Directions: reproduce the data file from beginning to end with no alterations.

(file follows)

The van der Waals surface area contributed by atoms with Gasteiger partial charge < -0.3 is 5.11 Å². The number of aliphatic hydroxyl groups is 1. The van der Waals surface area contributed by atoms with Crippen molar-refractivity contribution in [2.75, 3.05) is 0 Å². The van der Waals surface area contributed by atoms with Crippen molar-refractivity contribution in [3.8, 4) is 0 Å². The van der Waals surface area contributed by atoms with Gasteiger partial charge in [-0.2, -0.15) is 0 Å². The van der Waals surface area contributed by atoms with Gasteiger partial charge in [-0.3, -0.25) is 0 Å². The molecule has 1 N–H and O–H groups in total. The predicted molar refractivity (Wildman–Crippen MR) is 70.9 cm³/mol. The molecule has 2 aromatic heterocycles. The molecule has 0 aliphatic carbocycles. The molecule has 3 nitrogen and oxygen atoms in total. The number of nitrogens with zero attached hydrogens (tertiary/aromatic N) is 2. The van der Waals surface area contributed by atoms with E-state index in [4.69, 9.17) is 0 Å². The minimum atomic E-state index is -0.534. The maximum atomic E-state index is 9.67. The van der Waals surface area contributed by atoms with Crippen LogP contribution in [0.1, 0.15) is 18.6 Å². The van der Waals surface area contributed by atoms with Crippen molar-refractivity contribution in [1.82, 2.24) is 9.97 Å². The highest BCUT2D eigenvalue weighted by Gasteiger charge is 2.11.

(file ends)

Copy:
The van der Waals surface area contributed by atoms with Gasteiger partial charge < -0.3 is 5.11 Å². The number of aliphatic hydroxyl groups is 1. The van der Waals surface area contributed by atoms with Crippen molar-refractivity contribution in [2.75, 3.05) is 0 Å². The van der Waals surface area contributed by atoms with Crippen molar-refractivity contribution in [3.8, 4) is 0 Å². The van der Waals surface area contributed by atoms with Gasteiger partial charge in [-0.2, -0.15) is 0 Å². The van der Waals surface area contributed by atoms with Gasteiger partial charge in [-0.3, -0.25) is 0 Å². The molecule has 1 N–H and O–H groups in total. The predicted molar refractivity (Wildman–Crippen MR) is 70.9 cm³/mol. The molecule has 2 aromatic heterocycles. The molecule has 0 aliphatic carbocycles. The molecule has 3 nitrogen and oxygen atoms in total. The number of nitrogens with zero attached hydrogens (tertiary/aromatic N) is 2. The van der Waals surface area contributed by atoms with E-state index in [4.69, 9.17) is 0 Å². The minimum atomic E-state index is -0.534. The maximum atomic E-state index is 9.67. The van der Waals surface area contributed by atoms with Crippen LogP contribution in [0.1, 0.15) is 18.6 Å². The van der Waals surface area contributed by atoms with Crippen molar-refractivity contribution in [1.82, 2.24) is 9.97 Å². The highest BCUT2D eigenvalue weighted by Gasteiger charge is 2.11.